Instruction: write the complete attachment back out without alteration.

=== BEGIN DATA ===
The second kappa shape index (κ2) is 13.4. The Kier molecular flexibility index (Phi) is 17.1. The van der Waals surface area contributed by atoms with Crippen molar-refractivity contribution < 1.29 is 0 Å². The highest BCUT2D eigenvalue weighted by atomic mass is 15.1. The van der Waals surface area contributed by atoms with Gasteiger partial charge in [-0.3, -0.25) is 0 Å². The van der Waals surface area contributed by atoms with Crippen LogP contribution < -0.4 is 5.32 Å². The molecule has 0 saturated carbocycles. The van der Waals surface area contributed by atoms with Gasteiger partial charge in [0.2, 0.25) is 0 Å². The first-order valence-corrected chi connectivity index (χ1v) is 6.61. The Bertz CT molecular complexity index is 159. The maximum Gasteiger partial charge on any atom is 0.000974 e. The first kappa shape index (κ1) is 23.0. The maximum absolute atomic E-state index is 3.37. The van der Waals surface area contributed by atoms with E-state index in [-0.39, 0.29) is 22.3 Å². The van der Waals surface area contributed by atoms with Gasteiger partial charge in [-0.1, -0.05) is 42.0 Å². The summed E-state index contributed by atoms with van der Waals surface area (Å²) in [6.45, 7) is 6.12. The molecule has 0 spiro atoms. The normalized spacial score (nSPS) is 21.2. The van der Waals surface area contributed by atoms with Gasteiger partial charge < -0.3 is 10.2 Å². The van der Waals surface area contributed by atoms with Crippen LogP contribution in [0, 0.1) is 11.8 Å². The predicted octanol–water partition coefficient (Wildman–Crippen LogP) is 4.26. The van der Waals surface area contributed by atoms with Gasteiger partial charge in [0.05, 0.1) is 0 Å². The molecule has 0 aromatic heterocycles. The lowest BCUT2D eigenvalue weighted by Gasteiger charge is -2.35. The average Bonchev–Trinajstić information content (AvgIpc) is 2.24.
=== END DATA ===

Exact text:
The second kappa shape index (κ2) is 13.4. The Kier molecular flexibility index (Phi) is 17.1. The van der Waals surface area contributed by atoms with Crippen molar-refractivity contribution < 1.29 is 0 Å². The highest BCUT2D eigenvalue weighted by atomic mass is 15.1. The van der Waals surface area contributed by atoms with Gasteiger partial charge in [-0.3, -0.25) is 0 Å². The van der Waals surface area contributed by atoms with Crippen LogP contribution < -0.4 is 5.32 Å². The molecule has 0 saturated carbocycles. The van der Waals surface area contributed by atoms with Gasteiger partial charge in [0.2, 0.25) is 0 Å². The first-order valence-corrected chi connectivity index (χ1v) is 6.61. The Bertz CT molecular complexity index is 159. The maximum Gasteiger partial charge on any atom is 0.000974 e. The first kappa shape index (κ1) is 23.0. The maximum absolute atomic E-state index is 3.37. The van der Waals surface area contributed by atoms with E-state index in [-0.39, 0.29) is 22.3 Å². The van der Waals surface area contributed by atoms with Gasteiger partial charge in [-0.1, -0.05) is 42.0 Å². The summed E-state index contributed by atoms with van der Waals surface area (Å²) in [6.45, 7) is 6.12. The molecule has 0 spiro atoms. The normalized spacial score (nSPS) is 21.2. The van der Waals surface area contributed by atoms with Gasteiger partial charge < -0.3 is 10.2 Å². The van der Waals surface area contributed by atoms with Crippen LogP contribution in [0, 0.1) is 11.8 Å². The predicted octanol–water partition coefficient (Wildman–Crippen LogP) is 4.26. The van der Waals surface area contributed by atoms with Gasteiger partial charge in [0.05, 0.1) is 0 Å². The molecule has 0 aromatic heterocycles. The lowest BCUT2D eigenvalue weighted by Gasteiger charge is -2.35. The average Bonchev–Trinajstić information content (AvgIpc) is 2.24.